These videos are hosted on Tom Mucciolo’s YouTube Channel.
Scroll down to see the videos, or choose a video clip from this list:
Predictability in Communication
Anchoring to One Side
The Presenter’s Triangle™
Three Positions of the Triangle
Rest and Power Positions
Interaction – Making an Offer
Gesturing for Help
In conversation, the verbal and nonverbal components of delivery are relatively equal. But with prepared content the nonverbal cues dominate. When audiences are able to reliably “predict” actions and vocal inflections, noticing little or no distractions, the intended message gains clarity.
When using visual support, present from the reading-anchor side of the room. For example, if the content is in English, present from the audience left-side since the reading pattern is left-to-right.
Body language is based on proximity — how close or how far you are from people. The Presenter’s Triangle™ is an imaginary space in which to move while speaking.
The Presenter’s Triangle™ only uses three positions, or places, for movement within the defined space. This allows for consistency in delivery.
There are only two body positions: REST and POWER. Your shoulders are used to create these positions.
The REST position (45-degree angle to room) is used most often. The POWER position (squared-off to back of room) is used to create greater impact.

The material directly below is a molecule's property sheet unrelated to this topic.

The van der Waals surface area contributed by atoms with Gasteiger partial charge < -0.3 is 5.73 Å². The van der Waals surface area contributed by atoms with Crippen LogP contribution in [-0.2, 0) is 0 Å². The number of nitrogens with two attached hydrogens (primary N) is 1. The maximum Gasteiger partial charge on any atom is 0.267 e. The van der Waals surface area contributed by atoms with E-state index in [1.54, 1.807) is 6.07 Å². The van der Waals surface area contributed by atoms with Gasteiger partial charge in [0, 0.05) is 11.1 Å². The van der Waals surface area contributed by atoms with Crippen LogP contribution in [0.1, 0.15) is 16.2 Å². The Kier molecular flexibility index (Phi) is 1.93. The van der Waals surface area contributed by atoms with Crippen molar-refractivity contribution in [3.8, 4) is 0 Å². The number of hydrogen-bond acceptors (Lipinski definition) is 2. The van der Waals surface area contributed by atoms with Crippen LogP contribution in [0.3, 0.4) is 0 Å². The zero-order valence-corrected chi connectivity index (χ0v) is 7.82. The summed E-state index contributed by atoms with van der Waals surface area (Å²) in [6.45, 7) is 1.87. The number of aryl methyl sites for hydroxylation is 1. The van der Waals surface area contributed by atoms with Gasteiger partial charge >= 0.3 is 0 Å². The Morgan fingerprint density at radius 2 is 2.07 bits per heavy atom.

Interaction is effectively achieved through an “offer” where the audience knows who is invited to participate and who is selected. Scoping and Targeting gestures are used for this purpose.
“Scoping” defines those included in the offer (as in a question, for example). “Targeting” denotes a choice among those who accept the offer (such as those who raise a hand to participate).
To make gestures appear “natural” your weight should be shifted to one foot or the other. This off-balance stance will allow your body to look relaxed and you will appear in command of the material.
Once the hands are established as communication tools, you can use gestures to reference content without appearing as if you are reading information or getting help on the topic from the visual.
“Fillers” are the sounds we make in-between the words we say, such as: um, er, okay, right, etc. This is just the mind “thinking out loud”; but, the audience should not be hearing anything except silence (no sound) while you are thinking.